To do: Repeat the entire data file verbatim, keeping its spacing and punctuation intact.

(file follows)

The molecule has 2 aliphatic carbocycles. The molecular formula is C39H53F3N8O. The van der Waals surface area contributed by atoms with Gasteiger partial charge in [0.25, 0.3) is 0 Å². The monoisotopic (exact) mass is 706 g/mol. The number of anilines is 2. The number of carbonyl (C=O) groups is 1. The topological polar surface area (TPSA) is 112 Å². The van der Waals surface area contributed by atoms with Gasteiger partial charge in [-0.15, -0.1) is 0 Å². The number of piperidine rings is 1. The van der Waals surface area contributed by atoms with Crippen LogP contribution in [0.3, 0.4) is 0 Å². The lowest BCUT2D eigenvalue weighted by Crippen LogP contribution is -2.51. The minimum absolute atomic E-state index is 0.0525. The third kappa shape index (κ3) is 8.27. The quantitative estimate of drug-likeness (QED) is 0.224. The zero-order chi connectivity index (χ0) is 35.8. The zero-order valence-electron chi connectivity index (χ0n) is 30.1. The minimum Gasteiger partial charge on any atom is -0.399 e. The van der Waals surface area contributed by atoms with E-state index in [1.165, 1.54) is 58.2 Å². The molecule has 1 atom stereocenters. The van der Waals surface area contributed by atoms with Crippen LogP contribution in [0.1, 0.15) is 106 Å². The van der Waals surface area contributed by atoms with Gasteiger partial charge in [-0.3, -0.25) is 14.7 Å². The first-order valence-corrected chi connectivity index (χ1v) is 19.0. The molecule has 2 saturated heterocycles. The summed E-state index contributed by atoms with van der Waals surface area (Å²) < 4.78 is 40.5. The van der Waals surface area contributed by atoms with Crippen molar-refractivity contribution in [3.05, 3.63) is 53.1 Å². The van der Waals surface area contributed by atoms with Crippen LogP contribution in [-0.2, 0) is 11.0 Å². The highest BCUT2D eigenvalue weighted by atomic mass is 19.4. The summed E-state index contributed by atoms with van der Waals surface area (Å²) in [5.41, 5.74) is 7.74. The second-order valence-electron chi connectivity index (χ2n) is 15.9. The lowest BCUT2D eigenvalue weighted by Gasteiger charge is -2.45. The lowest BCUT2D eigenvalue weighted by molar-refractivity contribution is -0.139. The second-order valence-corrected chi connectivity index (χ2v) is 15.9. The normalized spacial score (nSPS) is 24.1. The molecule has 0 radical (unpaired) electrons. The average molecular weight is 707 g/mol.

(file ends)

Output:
The molecule has 2 aliphatic carbocycles. The molecular formula is C39H53F3N8O. The van der Waals surface area contributed by atoms with Gasteiger partial charge in [0.25, 0.3) is 0 Å². The monoisotopic (exact) mass is 706 g/mol. The number of anilines is 2. The number of carbonyl (C=O) groups is 1. The topological polar surface area (TPSA) is 112 Å². The van der Waals surface area contributed by atoms with Gasteiger partial charge in [-0.15, -0.1) is 0 Å². The number of piperidine rings is 1. The van der Waals surface area contributed by atoms with Crippen LogP contribution in [0.3, 0.4) is 0 Å². The lowest BCUT2D eigenvalue weighted by Crippen LogP contribution is -2.51. The minimum absolute atomic E-state index is 0.0525. The third kappa shape index (κ3) is 8.27. The quantitative estimate of drug-likeness (QED) is 0.224. The zero-order chi connectivity index (χ0) is 35.8. The zero-order valence-electron chi connectivity index (χ0n) is 30.1. The minimum Gasteiger partial charge on any atom is -0.399 e. The van der Waals surface area contributed by atoms with E-state index in [1.165, 1.54) is 58.2 Å². The molecule has 1 atom stereocenters. The van der Waals surface area contributed by atoms with Crippen LogP contribution in [0.1, 0.15) is 106 Å². The van der Waals surface area contributed by atoms with Gasteiger partial charge in [-0.3, -0.25) is 14.7 Å². The first-order valence-corrected chi connectivity index (χ1v) is 19.0. The molecule has 2 saturated heterocycles. The summed E-state index contributed by atoms with van der Waals surface area (Å²) < 4.78 is 40.5. The van der Waals surface area contributed by atoms with Crippen molar-refractivity contribution in [3.05, 3.63) is 53.1 Å². The van der Waals surface area contributed by atoms with Crippen LogP contribution in [-0.2, 0) is 11.0 Å². The highest BCUT2D eigenvalue weighted by atomic mass is 19.4. The summed E-state index contributed by atoms with van der Waals surface area (Å²) in [5.41, 5.74) is 7.74. The second-order valence-electron chi connectivity index (χ2n) is 15.9. The lowest BCUT2D eigenvalue weighted by Gasteiger charge is -2.45. The lowest BCUT2D eigenvalue weighted by molar-refractivity contribution is -0.139. The second-order valence-corrected chi connectivity index (χ2v) is 15.9. The normalized spacial score (nSPS) is 24.1. The molecule has 0 radical (unpaired) electrons. The average molecular weight is 707 g/mol.